As the actual Covid-19 pandemic continues to spread across our country, an emotional pandemic is following quickly behind it. Many people find it exceedingly difficult during these uncertain times to remain calm, as their minds race to think about every bad outcome. The mind is a fragile space, even during the best of times, and having to cope more and more during the bad times leaves people feeling anxious, worried, and desperate.

Even before the spread of Covid-19 in our country, the United States was already a clinically anxious place. According to a statistical chart from the National Institutes of Health, nearly 20% of all adults in America will experience at least one anxiety disorder within a 12-month period of time.

Licensed clinical social workers are the unsung heroes in their communities and work in places such as schools, hospitals, and even the criminal justice system to help increase the quality of life for those around them. In today’s world, a stressful and fast-paced society, it is so important to have and know effective ways to deal with the impacts of mental health. Licensed clinical social workers spend a lot of their time offering mental health services to those who need them the most. They often address the prevention, diagnosis, and treatment when working with people in need. One of the main goals as a licensed clinical social worker is to improve the quality of life for those individuals that they help.

Are Anxiety Disorders Rising Because of COVID-19

Coronavirus Pandemic Leads to Anxiety and Panic

Mixing a pandemic with any anxiety disorder is a recipe for disaster. There are a dozen different anxiety disorders and related conditions out there. The ones most likely to be affected by the COVID-19 spread include generalized anxiety disorder, obsessive-compulsive disorder, social anxiety disorder, agoraphobia, acute stress disorder, and separation anxiety disorder. The most common of these issues is Generalized Anxiety Disorder. GAD involves a pathological response to everyday challenges such as work deadlines, worrying over money, parenting, relationships etc. For those who suffer from this disorder, these common problems that everyone faces can produce disabling side effects.

Coronavirus has surely made a significant impact on many of us due to job loss, home insecurity, or taking care of children during this trying time. The worries our country is facing have become magnified to new heights while many Americans wonder if or when they will lose their job if they can pay their bills, or how they will feed their family. What follows is your mind wandering to the worst possible scenario and not being able to shake the demise that comes along with it.

Those suffering from Obsessive Compulsive Disorder might also be one of the most susceptible groups that are impacted by this outbreak. It was hard enough before a virus of this magnitude broke out within the country. Now many individuals suffering from OCD worry that much harder about germs, disease, and interacting socially with others. When the world finally tells you that there truly is something like this to fear, it becomes that much more difficult to manage the anxiety you are already dealing with. A key factor with OCD symptoms is the intolerance of uncertainty because it is hard to know what and who to trust right now.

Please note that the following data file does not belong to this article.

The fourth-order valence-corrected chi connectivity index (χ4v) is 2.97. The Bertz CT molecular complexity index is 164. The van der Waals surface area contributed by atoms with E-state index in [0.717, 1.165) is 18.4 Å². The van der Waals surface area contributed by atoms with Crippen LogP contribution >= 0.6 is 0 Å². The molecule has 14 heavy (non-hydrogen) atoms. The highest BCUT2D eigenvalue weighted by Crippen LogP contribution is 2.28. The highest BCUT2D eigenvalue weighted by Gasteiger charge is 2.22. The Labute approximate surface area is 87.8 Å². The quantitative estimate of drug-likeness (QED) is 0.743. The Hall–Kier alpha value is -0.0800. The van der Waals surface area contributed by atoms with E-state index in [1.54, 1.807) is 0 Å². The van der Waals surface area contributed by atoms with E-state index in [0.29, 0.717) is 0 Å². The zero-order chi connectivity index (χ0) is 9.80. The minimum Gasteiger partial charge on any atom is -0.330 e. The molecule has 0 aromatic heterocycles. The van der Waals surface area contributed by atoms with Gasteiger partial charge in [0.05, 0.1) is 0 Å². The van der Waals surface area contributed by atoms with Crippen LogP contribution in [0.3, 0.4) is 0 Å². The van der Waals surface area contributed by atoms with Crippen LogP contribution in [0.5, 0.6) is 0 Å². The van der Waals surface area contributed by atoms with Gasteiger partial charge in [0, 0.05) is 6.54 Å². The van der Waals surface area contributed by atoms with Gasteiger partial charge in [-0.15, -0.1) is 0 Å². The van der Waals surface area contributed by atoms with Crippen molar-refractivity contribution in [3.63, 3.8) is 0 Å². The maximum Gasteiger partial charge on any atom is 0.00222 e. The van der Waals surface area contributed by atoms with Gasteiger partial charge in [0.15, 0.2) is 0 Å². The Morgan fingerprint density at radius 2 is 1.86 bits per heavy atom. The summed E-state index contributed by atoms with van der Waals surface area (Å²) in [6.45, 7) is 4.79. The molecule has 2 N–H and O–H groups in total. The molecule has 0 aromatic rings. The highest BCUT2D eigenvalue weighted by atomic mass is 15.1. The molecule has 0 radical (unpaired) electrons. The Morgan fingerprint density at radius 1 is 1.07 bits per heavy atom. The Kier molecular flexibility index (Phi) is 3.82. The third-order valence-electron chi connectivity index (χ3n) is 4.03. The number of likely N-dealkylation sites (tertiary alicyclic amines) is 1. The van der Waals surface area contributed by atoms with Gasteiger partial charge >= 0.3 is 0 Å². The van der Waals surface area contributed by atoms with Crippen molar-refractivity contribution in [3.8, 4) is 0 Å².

Symptoms of Anxiety During COVID-19

Living your life during a pandemic is a stressful situation whether you suffer from anxiety or not. If you have noticed your level of anxiety and fear increasing, it is important to know that your increased anxiety is a reaction to these stressful times. Recognizing and knowing the stressors that cause your anxiety is the first step to find effective coping mechanisms that work for your unique situation. Symptoms of anxiety during COVID-19 can range from minor to extreme and include:

  • Insomnia
  • Excessive worry or feelings of impending doom
  • Nausea
  • Heart palpitations
  • Trembling
  • Fatigue
  • Lack of concentration
  • Irritability or restlessness

One of the greatest things you can do to help control your anxiety is to focus on what you can control. The unpredictability in our world right now is going to make anyone anxious. When you focus on what you can control you can use that to bring feelings of normalcy back into your life. Establishing manageable routines will help you control your actions and reactions.

Virtual Treatment for Anxiety Disorders

If you need professional help and guidance to treat your anxiety disorder, we offer virtual therapy at the Counseling Center for Growth and Recovery. We focus on a solution-motivated approach where we can explore your challenges in a safe way, all from the comfort of home through online counseling. Dealing with anxiety, stress, fear, and panic due to COVID-19 is not easy to face alone. Luckily, you do not have to face it on your own and our licensed psychotherapists are ready to help you or a loved one get through this. Contact us for a free and confidential consultation today.